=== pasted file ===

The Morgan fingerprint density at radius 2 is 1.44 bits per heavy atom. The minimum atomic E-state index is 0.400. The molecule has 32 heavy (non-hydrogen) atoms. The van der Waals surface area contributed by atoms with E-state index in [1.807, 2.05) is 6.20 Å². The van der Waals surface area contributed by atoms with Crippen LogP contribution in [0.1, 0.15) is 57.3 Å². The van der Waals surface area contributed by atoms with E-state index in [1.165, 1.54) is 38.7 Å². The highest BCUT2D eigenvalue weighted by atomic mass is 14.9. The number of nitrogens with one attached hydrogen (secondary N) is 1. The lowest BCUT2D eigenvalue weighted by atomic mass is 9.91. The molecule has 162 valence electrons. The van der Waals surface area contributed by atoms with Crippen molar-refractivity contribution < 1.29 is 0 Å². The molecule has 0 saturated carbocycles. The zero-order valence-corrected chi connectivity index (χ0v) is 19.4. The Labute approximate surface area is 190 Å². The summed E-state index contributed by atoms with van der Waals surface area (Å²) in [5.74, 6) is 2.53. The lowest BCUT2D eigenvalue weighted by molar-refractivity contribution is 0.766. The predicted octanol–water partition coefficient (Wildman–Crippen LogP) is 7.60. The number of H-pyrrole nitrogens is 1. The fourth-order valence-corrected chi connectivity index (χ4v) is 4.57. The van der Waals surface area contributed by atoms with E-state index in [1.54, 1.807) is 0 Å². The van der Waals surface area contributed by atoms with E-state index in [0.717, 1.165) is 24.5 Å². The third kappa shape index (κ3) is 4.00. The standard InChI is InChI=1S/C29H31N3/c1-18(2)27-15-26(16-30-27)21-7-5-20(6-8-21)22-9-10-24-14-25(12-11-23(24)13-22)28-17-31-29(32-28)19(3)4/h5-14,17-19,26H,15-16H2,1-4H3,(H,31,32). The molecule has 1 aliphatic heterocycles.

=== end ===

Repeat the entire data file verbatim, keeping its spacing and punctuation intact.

The Morgan fingerprint density at radius 2 is 1.44 bits per heavy atom. The minimum atomic E-state index is 0.400. The molecule has 32 heavy (non-hydrogen) atoms. The van der Waals surface area contributed by atoms with E-state index in [1.807, 2.05) is 6.20 Å². The van der Waals surface area contributed by atoms with Crippen LogP contribution in [0.1, 0.15) is 57.3 Å². The van der Waals surface area contributed by atoms with E-state index in [1.165, 1.54) is 38.7 Å². The highest BCUT2D eigenvalue weighted by atomic mass is 14.9. The number of nitrogens with one attached hydrogen (secondary N) is 1. The lowest BCUT2D eigenvalue weighted by atomic mass is 9.91. The molecule has 162 valence electrons. The van der Waals surface area contributed by atoms with Crippen molar-refractivity contribution < 1.29 is 0 Å². The molecule has 0 saturated carbocycles. The zero-order valence-corrected chi connectivity index (χ0v) is 19.4. The Labute approximate surface area is 190 Å². The summed E-state index contributed by atoms with van der Waals surface area (Å²) in [5.74, 6) is 2.53. The lowest BCUT2D eigenvalue weighted by molar-refractivity contribution is 0.766. The predicted octanol–water partition coefficient (Wildman–Crippen LogP) is 7.60. The number of H-pyrrole nitrogens is 1. The fourth-order valence-corrected chi connectivity index (χ4v) is 4.57. The van der Waals surface area contributed by atoms with E-state index in [1.54, 1.807) is 0 Å². The van der Waals surface area contributed by atoms with E-state index in [0.717, 1.165) is 24.5 Å². The third kappa shape index (κ3) is 4.00. The standard InChI is InChI=1S/C29H31N3/c1-18(2)27-15-26(16-30-27)21-7-5-20(6-8-21)22-9-10-24-14-25(12-11-23(24)13-22)28-17-31-29(32-28)19(3)4/h5-14,17-19,26H,15-16H2,1-4H3,(H,31,32). The molecule has 1 aliphatic heterocycles.